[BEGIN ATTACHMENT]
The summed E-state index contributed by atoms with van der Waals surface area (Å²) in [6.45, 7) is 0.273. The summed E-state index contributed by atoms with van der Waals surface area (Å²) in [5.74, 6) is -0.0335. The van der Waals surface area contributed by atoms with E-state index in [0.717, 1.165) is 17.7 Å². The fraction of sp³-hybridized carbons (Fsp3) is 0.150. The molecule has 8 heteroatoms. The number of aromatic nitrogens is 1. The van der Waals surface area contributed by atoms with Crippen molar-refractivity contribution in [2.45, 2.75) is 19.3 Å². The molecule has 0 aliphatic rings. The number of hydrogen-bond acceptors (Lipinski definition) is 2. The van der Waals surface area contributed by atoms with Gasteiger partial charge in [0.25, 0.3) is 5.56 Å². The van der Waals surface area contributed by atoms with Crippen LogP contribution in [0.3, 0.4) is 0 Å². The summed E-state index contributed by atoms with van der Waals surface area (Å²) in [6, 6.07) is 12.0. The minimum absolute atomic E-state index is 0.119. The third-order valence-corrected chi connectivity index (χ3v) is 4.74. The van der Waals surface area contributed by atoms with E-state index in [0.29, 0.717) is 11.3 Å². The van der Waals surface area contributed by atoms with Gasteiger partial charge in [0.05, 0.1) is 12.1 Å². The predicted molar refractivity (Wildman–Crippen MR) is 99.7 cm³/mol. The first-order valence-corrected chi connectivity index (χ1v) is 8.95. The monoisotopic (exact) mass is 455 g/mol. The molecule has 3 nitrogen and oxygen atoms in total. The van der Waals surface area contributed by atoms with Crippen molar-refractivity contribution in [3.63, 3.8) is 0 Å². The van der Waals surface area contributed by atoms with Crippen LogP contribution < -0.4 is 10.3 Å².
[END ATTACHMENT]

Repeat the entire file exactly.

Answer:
The summed E-state index contributed by atoms with van der Waals surface area (Å²) in [6.45, 7) is 0.273. The summed E-state index contributed by atoms with van der Waals surface area (Å²) in [5.74, 6) is -0.0335. The van der Waals surface area contributed by atoms with E-state index in [0.717, 1.165) is 17.7 Å². The fraction of sp³-hybridized carbons (Fsp3) is 0.150. The molecule has 8 heteroatoms. The number of aromatic nitrogens is 1. The van der Waals surface area contributed by atoms with Crippen molar-refractivity contribution in [2.45, 2.75) is 19.3 Å². The molecule has 0 aliphatic rings. The number of hydrogen-bond acceptors (Lipinski definition) is 2. The van der Waals surface area contributed by atoms with Gasteiger partial charge in [0.25, 0.3) is 5.56 Å². The van der Waals surface area contributed by atoms with Crippen LogP contribution in [0.3, 0.4) is 0 Å². The summed E-state index contributed by atoms with van der Waals surface area (Å²) in [6, 6.07) is 12.0. The minimum absolute atomic E-state index is 0.119. The third-order valence-corrected chi connectivity index (χ3v) is 4.74. The van der Waals surface area contributed by atoms with E-state index in [0.29, 0.717) is 11.3 Å². The van der Waals surface area contributed by atoms with Gasteiger partial charge in [0.05, 0.1) is 12.1 Å². The predicted molar refractivity (Wildman–Crippen MR) is 99.7 cm³/mol. The first-order valence-corrected chi connectivity index (χ1v) is 8.95. The monoisotopic (exact) mass is 455 g/mol. The molecule has 3 nitrogen and oxygen atoms in total. The van der Waals surface area contributed by atoms with Crippen molar-refractivity contribution in [3.63, 3.8) is 0 Å². The van der Waals surface area contributed by atoms with Crippen LogP contribution < -0.4 is 10.3 Å².